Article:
Dr. Hoffman comes to his rescue, after a fashion. As the first of the two local savants to figure out Barnabas is a vampire, she approaches him and tells him that she’s devised a way to reverse his curse of vampirism. She secretly does so because she’s fallen for the urbane bloodsucker, and doesn’t know of his passion for Maggie. Willie—who has the same protective attitude toward Maggie that Stoker’s Renfield had for Mina—purposefully jinxes his master by revealing Barnabas’s plans to Hoffman. Though her serum temporarily cured Barnabas of his affliction, she deliberately bollixes up the next injection. Barnabas not only reverts to vampire status but finally shows some fraction of his age, taking on the look of a man in his 70s. Barnabas kills Hoffman and bites Maggie for good measure before being forced to flee the mansion.
The remainder of the story is a good if slightly pedestrian reworking of the usual vampire-killing scenario. While the police arm themselves with silver bullers that they never use, Jeff chases down Barnabas—who manages to kidnap Maggie—with a crossbow in hand. Drawing somewhat more on the conclusion of the 1931 DRACULA film than on the novel, the vampire is betrayed by his pawn, as Willie’s intervention makes it possible for Jeff to kill Barbabas.
HOUSE’s best moments, like those of the series, are the more understated psychological moments, rather than the showier set-pieces involving vampire-slaying. As noted, most of the continuity stems from scripts for the teleseries, though the reworking of Carolyn’s fate gives the flick a certain distinct identity of its own.
In the couse of the teleseries, the writers introduced the character Angelique as a witch responsible for cursing Barnabas with vampirism, while another leading-man-monster, Quentin Collins, came along to provide his own horrific plotline. The film NIGHT OF DARK SHADOWS discards any of the serial’s plotlines regarding these characters, aside from minor resemblances: the new Angelique is still a witch, and the new Quentin is still a late addition to the Collins family.
Some time after the events of HOUSE, the surviving members of the family apparently disperse, though it’s specified that the matriarch Elizabeth has passed on, leaving Collinwood to distant relative Quentin inherits the mansion. He and he and his wife Tracy arrive to take possession. They find it occupied by a housekeeper, Carlotta Drake and her helper Gerard. Significantly, even before meeting Carlotta, Tracy speculates that she may be like the “Mrs. Danvers” character of the novel REBECCA.
As they tour the house, Quentin beholds the portrait of one of his ancestors: the beauteous Angelique Collins. Quentin is initially most pleased to receive the house, as he needs a place where he can work on his abstract paintings. He comments that his ancestors probably wouldn’t care for his painting, one of the film’s few notations of the gulf between the living present and the dead past.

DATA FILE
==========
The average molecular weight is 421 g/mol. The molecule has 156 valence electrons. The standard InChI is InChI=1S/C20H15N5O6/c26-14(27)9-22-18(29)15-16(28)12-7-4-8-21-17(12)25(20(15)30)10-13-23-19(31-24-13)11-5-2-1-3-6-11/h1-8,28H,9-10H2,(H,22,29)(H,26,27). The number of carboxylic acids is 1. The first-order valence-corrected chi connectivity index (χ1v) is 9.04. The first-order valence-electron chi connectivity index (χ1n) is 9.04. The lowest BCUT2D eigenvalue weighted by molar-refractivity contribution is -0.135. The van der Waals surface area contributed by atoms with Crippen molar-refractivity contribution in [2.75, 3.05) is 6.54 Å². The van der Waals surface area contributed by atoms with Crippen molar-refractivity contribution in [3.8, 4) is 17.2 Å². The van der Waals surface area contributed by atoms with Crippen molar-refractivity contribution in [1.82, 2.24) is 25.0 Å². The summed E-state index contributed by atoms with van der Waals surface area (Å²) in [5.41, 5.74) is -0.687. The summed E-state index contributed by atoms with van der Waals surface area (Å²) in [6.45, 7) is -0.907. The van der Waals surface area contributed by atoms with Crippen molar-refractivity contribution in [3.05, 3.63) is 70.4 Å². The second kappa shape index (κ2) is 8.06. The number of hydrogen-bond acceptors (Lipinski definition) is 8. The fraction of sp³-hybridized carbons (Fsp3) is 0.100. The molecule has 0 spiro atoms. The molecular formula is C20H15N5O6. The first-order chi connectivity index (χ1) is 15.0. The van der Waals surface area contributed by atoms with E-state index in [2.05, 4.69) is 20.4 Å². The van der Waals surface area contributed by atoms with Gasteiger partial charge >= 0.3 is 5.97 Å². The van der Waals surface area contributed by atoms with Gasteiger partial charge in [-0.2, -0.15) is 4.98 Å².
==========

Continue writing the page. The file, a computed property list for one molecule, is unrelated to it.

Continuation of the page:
The past is lying in wait for Quentin, who happens to be the reincarnation of his ancestor Charles Collins. Though Charles had a wife named Laura, he conducted an affair with Angelique, wife of his brother Gabriel. Gabriel and Laura arrange with the local fire-breathng reverend to have Angelique executed as a witch—which, as it happens, she is. She’s helpless to stave off her own execution, but she swears to return in another age, and adjoins her young pupil Sarah to pave the way for her advent.
Two hundred years later, Sarah is reincarnated as Carlotta Drake, who is not only fully conscious of her past life but conspires to facillitate the return of Angelique. This includes not only playing on Quentin’s mind, so that he begins to identify himself with his ancestor, but also getting rid of wife Tracy and the Collins’ friends the Jenkins, who try to free Quentin from the witch’s thrall.
The teleseries version of Angelique is one of the great soap-opera villains, but the version we see in NIGHT is merely a stereotypical seductive sorceress with no depth of character. Indeed, she only speaks in the scenes from the past, and the most villainous presence in the film is that of the housekeeper Carlotta. The film is a competent enough ghost story, but it’s slowly paced and fails to deliver the resonance of a REBECCA, which is still the go-to work for conflicts between the “new living wife” and the “old dead wife.”
The one mythic moment here is the film’s twist on the relationship between the dead wife and her fanatical acolyte. Back in the witch-burning era, we see that Sarah is a child who idolizes Angelique like a mother/teacher and protests her execution. In modern times, Carlotta—who in some convenient fashion “just knows” herself to be Sarah’s reincarnation—effectively becomes the “mother-figure” and makes it possible for Angelique to be reborn. But the film doesn’t exploit this psychogical myth-potential any more than it does the fraternal conflict, and comes across as distinctly the lesser of the two SHADOWS films.